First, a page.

Korean family says farewell to Snoqualmie
By SETH TRUSCOTT
Snoqualmie Valley Record Editor
September 29, 2009 · Updated 2:00 PM
After more than year of work, life and study in the Snoqualmie Valley, the Mun family departed for their home country of Korea, taking with them the symbols and souvenirs of their adopted home.
Charlie, 13, brought his baseball bat, mitt and fishing pole. Father Young Hoon had a sketch of Snoqualmie Falls by Mayor Matt Larson. And mom Jae packed bags of coffee as gifts for friends and family.
“Starbucks is very popular in my country” she explained.
The Muns ended their 18-month sojourn in the Valley on Sunday, with Mun, South Korea’s Public Administration and Home Affairs director, turning his role as official representative over to Gil Jae Oh, Manager of International Affairs for Gang Jin, a potential Snoqualmie sister city.
Charlie, meanwhile, passed on his mountain bike to Gil’s young son, Jin Sol.
Attending Snoqualmie Middle School and taking part in local sports and activities, Charlie was sad to leave his adopted home, but also happy to see his Korean friends again.
The teen had it a bit easier here than in Korea. At school, he studied five or six subjects, instead of 10 back home. He’s not too excited about the prospect of buckling down on school work back home.
His parents noted that Charlie grew 15 centimeters while here, probably from all the sports he played. He tried football, golf, dodgeball and played on a Boston Red Sox youth baseball team.
There was more time to play here than his friends get in Korea.
“I think they’re jealous,” he said.
At school, Charlie’s favorite class was social studies with Tom Burford.
“He taught us with stories,” he said.
On a mission to study Snoqualmie’s planning and development practices, Director Mun worked out on an office in downtown Snoqualmie and weathered two floods. His family lived in an apartment on Snoqualmie Ridge. They explored the Valley and other parts of the country, getting a sense of how America works and plays.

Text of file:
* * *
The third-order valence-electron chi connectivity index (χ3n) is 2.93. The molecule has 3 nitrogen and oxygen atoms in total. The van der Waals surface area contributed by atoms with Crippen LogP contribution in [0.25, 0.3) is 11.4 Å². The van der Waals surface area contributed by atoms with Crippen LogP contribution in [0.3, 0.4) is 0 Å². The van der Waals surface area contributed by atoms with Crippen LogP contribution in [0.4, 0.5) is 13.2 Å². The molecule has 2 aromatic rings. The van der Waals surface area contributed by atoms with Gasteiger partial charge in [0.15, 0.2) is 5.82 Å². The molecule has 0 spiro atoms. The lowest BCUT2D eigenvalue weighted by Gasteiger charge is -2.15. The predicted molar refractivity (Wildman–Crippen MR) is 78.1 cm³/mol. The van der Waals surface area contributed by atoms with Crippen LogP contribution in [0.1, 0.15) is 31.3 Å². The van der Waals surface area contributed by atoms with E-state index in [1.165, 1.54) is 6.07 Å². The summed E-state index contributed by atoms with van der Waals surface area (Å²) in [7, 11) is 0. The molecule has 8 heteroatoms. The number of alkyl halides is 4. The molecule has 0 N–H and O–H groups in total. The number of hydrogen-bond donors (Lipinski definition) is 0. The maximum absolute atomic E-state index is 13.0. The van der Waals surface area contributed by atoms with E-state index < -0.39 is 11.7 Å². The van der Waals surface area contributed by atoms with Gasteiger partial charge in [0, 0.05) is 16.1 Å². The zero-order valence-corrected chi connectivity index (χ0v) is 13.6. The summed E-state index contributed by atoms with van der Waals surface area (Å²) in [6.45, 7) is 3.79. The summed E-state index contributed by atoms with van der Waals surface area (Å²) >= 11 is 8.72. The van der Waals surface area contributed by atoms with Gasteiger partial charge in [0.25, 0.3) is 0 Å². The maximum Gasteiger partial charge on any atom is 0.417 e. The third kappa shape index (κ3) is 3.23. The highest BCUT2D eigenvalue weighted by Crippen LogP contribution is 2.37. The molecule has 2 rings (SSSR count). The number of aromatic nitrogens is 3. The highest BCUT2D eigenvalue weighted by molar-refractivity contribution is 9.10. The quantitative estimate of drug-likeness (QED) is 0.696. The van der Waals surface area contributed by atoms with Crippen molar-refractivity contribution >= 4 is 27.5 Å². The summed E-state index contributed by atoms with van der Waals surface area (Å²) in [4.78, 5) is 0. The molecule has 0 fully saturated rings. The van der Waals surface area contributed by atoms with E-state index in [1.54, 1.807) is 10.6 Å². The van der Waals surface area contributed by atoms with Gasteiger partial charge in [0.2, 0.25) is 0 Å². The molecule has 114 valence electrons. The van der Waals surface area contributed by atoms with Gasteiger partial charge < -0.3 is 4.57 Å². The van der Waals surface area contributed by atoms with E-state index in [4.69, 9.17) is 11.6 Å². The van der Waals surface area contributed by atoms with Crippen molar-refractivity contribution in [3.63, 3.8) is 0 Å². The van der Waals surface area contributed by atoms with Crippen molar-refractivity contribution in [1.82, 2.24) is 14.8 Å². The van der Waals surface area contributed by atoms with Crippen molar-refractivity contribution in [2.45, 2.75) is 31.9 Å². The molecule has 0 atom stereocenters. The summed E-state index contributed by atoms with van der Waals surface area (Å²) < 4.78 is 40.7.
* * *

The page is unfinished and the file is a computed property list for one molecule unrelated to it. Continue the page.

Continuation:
“America is a very big country... a very complicated system,” Young Hoon said. “I was trying to do my best to understand America.”
He found that Americans are very family-focused.
“The people who work in the private sector, or the public sector, are the same,” Young Hoon said. “After work, they go to their home, and they play with their kids.”
He noted how American dads cook and take care of the home. That’s a bit different from traditional life in still-developing Korea, where the work force is almost all men.
“In my country, you have to work more than in most counties,” he said.
Korea is changing, however.
“The younger generation, they are so different,” Young Hoon said. “Living costs are very expensive in the Seoul metro area... so husband and wife have to work together.”
Mun remembers floods from his childhood in Korea. Here, he was struck by how so many locals pulled together in times of disaster.
During the clean-up, “everybody worked, the mayor worked, citizens participated,” he said. “That is a text case for working together.”
That type of cooperation between cities, stakeholders, citizens, even the newspaper, is still developing in Korea.
“We had to develop very quickly in my country,” Young Hoon said.
Back home, he plans to work more to encourage cooperation between citizens and local government.
Wife Jae was struck by the recreation potential of the Valley.
Before coming here, “I heard that America is very dark, and we can’t go out at night,” Jae said.
“But we can go outside and walk at night,” she added. “It was a very safe neighborhood.”
The Muns took a trip to the eastern seaboard of the United States, visiting New York and Boston.
“We really wanted to take Charlie to Harvard,” Young Hoon said.
They found the eastern seaboard a much different place.
“Some say that New York is the real America,” Young Hoon said. “We think it’s overcrowded. We love this area.”
At the same time, the Muns noted how much people in the west rely on their cars.
“We can’t go without a car here,” Young Hoon said. “Americans have a very car-oriented culture. In my country, we have a perfect public transportation system.”
For him, one of the things Snoqualmie does well is integrate nature and recreation with businesses and homes.
“Snoqualmie people live in green,” he said. “In my country, we are starting to try green growth. Snoqualmie is the text(book case) in green growth. They have public parks, pedestrian-friendly (trails). The ecology is amazing.”
In contrast, many of Seoul’s 11 million residents live in apartments, and recreation spots such as trails are few. Still, “we have beautiful mountains,” Young Hoon said. “We can explore.”
He advises Gil to get outside and meet the people during his stay here.
“Try to do many things,” he said. “You have to meet many people, see many things.”
The Muns flew back to Seoul on Sunday. Charlie returns to school, Young Hoon returns to the ministry, and Jae will continue to hold down the home.
Among their souvenirs are some glucosamine, a joint medication, which is very popular among elders in Korea, as well as Charlie’s lucky $2 bill.
As the Muns leave, they said they will miss the Snoqualmie Valley’s clean air and natural amenities.
“We will miss the beautiful Snoqualmie people,” Young Hoon said. “We will miss their friendship and generosity.”Contact Snoqualmie Valley Record Editor Seth Truscott at firstname.lastname@example.org or 1-425-888-2311.